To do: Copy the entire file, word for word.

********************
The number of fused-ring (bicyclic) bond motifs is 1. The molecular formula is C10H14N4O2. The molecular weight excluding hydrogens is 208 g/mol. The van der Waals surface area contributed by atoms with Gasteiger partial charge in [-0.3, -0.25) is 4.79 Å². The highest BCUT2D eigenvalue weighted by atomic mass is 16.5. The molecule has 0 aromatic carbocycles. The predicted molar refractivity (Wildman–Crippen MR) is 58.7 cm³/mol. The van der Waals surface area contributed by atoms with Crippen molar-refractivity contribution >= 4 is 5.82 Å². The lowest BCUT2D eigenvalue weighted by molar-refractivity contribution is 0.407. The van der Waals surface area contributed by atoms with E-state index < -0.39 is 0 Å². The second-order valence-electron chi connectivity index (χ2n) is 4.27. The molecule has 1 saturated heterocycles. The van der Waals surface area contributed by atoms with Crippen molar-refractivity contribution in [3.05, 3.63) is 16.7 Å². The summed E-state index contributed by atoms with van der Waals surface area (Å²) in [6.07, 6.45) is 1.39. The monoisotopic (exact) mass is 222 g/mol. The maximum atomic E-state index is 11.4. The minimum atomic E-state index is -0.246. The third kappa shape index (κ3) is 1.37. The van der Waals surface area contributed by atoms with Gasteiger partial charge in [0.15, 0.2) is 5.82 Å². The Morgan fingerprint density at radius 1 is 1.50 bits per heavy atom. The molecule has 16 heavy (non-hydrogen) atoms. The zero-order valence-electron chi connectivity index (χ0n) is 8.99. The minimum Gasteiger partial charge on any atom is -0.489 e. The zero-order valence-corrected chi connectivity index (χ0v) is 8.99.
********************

The number of fused-ring (bicyclic) bond motifs is 1. The molecular formula is C10H14N4O2. The molecular weight excluding hydrogens is 208 g/mol. The van der Waals surface area contributed by atoms with Gasteiger partial charge in [-0.3, -0.25) is 4.79 Å². The highest BCUT2D eigenvalue weighted by atomic mass is 16.5. The molecule has 0 aromatic carbocycles. The predicted molar refractivity (Wildman–Crippen MR) is 58.7 cm³/mol. The van der Waals surface area contributed by atoms with Crippen molar-refractivity contribution >= 4 is 5.82 Å². The lowest BCUT2D eigenvalue weighted by molar-refractivity contribution is 0.407. The van der Waals surface area contributed by atoms with E-state index < -0.39 is 0 Å². The second-order valence-electron chi connectivity index (χ2n) is 4.27. The molecule has 1 saturated heterocycles. The van der Waals surface area contributed by atoms with Crippen molar-refractivity contribution in [3.05, 3.63) is 16.7 Å². The summed E-state index contributed by atoms with van der Waals surface area (Å²) in [6.07, 6.45) is 1.39. The monoisotopic (exact) mass is 222 g/mol. The maximum atomic E-state index is 11.4. The minimum atomic E-state index is -0.246. The third kappa shape index (κ3) is 1.37. The van der Waals surface area contributed by atoms with Gasteiger partial charge in [0.15, 0.2) is 5.82 Å². The Morgan fingerprint density at radius 1 is 1.50 bits per heavy atom. The molecule has 16 heavy (non-hydrogen) atoms. The zero-order valence-electron chi connectivity index (χ0n) is 8.99. The minimum Gasteiger partial charge on any atom is -0.489 e. The zero-order valence-corrected chi connectivity index (χ0v) is 8.99.